Channel level metrics:
- By channel: What is the profitability of my advertising channel vs. affiliate advertising?
- By sub-channel: What is the profitability of my Google advertising vs. Facebook advertising?
- By campaign: What is the profitability of my Google non-brand advertising vs. Google brand advertising?
- By keyword: What is the profitability of my bids on a keyword?
Segment level metrics:
- By size: What is the profitability of a mid-market customer vs. an enterprise customer?
- By geography: What is the profitability of a Brazil customer vs. a France customer?
- By product What is the profitability of a Des’s Dog Food customer vs. a Des’s Dog Toy customer?
The possibilities are endless, though a word of caution – don’t get so caught up in this that you start doing too much micro-optimization. You could cut your business by 75 different dimensions in pursuit of a growth opportunity, or just focus on the big ones and actually go and do your job. I suggest the latter.
“You could cut your business by 75 different dimensions in pursuit of a growth opportunity, or just focus on the big ones and actually go and do your job. I suggest the latter”
An even better (perhaps the best) way to think about CAC
As my Finance colleague once wrote, LTV CAC is where most marketers end their analysis. But they’d be missing a major third variable: payback periods. This is the PhD level calculation most Finance people think about but most business people (especially marketers) barely acknowledge. Our head of Finance, Ash, uses this as a test for evaluating performance marketers, and we VERY rarely find someone who passes on the first try.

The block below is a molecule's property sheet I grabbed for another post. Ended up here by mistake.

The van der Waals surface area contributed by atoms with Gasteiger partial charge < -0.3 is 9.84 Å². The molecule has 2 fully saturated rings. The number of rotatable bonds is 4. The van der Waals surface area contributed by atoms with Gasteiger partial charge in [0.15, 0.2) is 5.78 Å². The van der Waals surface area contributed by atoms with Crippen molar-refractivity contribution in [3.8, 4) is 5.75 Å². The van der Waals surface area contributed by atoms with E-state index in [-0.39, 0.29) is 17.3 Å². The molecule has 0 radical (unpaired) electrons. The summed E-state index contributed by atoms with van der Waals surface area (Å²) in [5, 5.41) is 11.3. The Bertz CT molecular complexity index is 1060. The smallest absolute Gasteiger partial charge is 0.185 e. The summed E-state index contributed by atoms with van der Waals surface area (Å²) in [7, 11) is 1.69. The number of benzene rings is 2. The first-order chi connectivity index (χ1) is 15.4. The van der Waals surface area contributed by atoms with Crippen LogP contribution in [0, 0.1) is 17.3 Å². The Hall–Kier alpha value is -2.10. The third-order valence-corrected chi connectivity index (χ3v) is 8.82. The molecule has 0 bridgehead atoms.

Full disclosure: I failed. ?
A payback period is the rate at which you can get cash from your paying customers; this dictates how quickly you can reinvest in your business and ideally is a component of how you calculate CAC.
Payback periods matter because in a well-run business cashflow matters. It’s better to have money today that lets you scale and grow more quickly than it is to have money 5 years from now.
How to spread CAC across channels
Very small businesses tend to grow with a single tactic or channel (e.g., events). That makes it really simple to compute your
Bigger and faster growing companies tend to combine many sets of tactics, each with its own CAC characteristics, into an overall portfolio of marketing tactics. Some will have very low CAC (e.g., a great blog) while others will be very expensive (e.g., bidding on competitor terms in Google Search). By understanding your CAC at a channel level, you can balance your budget across different aspects of your portfolio depending on what your business needs.
Need to grow super fast at any cost? Spend big in high volume channels even at a high CAC.
Want to optimize for company valuation? Focus on LTV/CAC, to maximize customers that will pay you the most over the longest period of time.
Need to optimize for cash? Look for ways of acquiring customers cheaply and with a fast pay-back period.
Growth at any cost is a recipe for disaster – get started today
The challenge of including LTV, CAC and payback periods in your calculations is that it’s difficult to do. Data tends to be messy and inconsistent and startups especially haven’t been around long enough to accumulate quality data.
Nonetheless, as responsible marketers trying to drive growth, you owe it to your business to use costs and lifetime value to optimize your programs. If all you can do to get started is use the costs reported from your advertising tools, then so be it – that’s better than nothing.
If you can partner with your finance team on LTV and payback period – even better. But no matter what, don’t wait. Growth at any cost is a dangerous way to run a business.